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Interview

Lynne Mofenson, M.D., Explains the Dolutegravir Risks for People With HIV Who Want to Get Pregnant

August 7, 2018

Lynne Mofenson, M.D., at AIDS 2018 in Amsterdam, the Netherlands (Credit: Terri Wilder)

Lynne Mofenson, M.D., at AIDS 2018 in Amsterdam, the Netherlands (Credit: Terri Wilder)


In May 2018, many medical authorities raised red flags about newly available data showing an alarming number of babies born with neural tube defects to women with HIV in Botswana who started a regimen with dolutegravir (Tivicay, DTG) and then later got pregnant. New information was presented at the 2018 International AIDS Conference in Amsterdam about these women, and about World Health Organization recommendations for the use of dolutegravir in people who want to get pregnant.

TheBodyPRO spoke with Lynn Mofenson, M.D., who is a researcher with the Elizabeth Glaser Pediatric AIDS Foundation. At AIDS 2018, Mofenson gave a presentation on these issues, entitled Overview on HIV Treatment and Pregnancy, Including Genetics, Drugs and Pregnancy.

Terri Wilder, M.S.W.: I felt like you did a great orientation to neural tube defects. And I just always assumed they were kind of just one thing. But you described it as there being two types. So, I wonder if we could just start with the basics: How does that happen? When does it happen in the development of the fetus, etc.?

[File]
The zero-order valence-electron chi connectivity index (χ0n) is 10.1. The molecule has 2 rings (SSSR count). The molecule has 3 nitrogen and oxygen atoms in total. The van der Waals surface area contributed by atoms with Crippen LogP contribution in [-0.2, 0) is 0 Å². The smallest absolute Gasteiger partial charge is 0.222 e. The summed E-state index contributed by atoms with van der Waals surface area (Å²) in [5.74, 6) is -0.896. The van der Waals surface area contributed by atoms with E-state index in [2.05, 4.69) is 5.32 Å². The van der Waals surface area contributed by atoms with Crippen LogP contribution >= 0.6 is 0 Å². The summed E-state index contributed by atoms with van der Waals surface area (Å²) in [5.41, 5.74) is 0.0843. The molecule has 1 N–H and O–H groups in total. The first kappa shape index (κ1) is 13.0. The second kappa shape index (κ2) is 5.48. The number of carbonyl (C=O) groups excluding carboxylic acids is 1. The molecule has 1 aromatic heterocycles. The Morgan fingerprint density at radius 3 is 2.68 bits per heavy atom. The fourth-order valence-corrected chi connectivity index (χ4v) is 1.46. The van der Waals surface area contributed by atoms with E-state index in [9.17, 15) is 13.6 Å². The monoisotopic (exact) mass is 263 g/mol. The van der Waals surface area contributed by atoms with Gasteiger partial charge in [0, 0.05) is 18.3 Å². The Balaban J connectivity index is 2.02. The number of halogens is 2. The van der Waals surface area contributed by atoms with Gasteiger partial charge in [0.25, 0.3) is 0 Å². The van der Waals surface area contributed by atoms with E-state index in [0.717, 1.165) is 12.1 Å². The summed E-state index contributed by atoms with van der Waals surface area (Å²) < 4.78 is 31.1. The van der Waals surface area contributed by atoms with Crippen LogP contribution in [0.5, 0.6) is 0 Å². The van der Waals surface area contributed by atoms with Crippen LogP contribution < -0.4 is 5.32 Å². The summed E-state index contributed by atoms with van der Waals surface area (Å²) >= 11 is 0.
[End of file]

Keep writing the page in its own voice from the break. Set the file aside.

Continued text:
Lynn Mofenson, M.D.: The neural tube develops very early in the stages of development, and it actually is completed by day 28 post-fertilization. That is so early that most women don't even know they're pregnant at the time the neural tube forms. So, you have what's called a neural plate that then begins to fold up over itself. That's where the spinal cord and the brain will be.

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As it folds up, it folds in; it kind of zippers. And it zippers in several directions: it zippers up, and it zippers down. So, you have one area of the tube that's folding together, going towards the head, and the other area of the tube that's folding together, going towards the feet.

And so, you have what's called the cranial nerve neuropore, which is in the head, and a caudal neuropore, which is in the bottom. And you can have disruption at any of these levels. Depending on where that disruption occurs, you get a different phenotype.

So, for example, if the disruption is at the cranial neuropore -- that's where it doesn't close -- you get anencephaly. You have problems with the brain. Or you get what's called iniencephaly, where the head is like pulled all the way back. But if the area of closure problem is down at the bottom, what you get is spina bifida, or myelomeningocele, which is back in the spine. And then you can have a defect that's the whole thing; that's the worst. It's called cranioschisis.

All of this is happening in the first, between week 2 and week 4 after fertilization. So, it's very early. As I said at the meeting, the real danger with drugs is not giving the drug during pregnancy. It's women who are on the drug, get pregnant, and don't know that they're pregnant, and therefore, they're exposing the fetus during this very early period. Which is one of the issues. When we introduce a new drug into a population of adults that includes women of childbearing potential, you need to be able to look for these rare but serious problems. You just don't put a drug into the population and say everything is going to be fine; you put a drug into a population and then you monitor for whether there are any problems.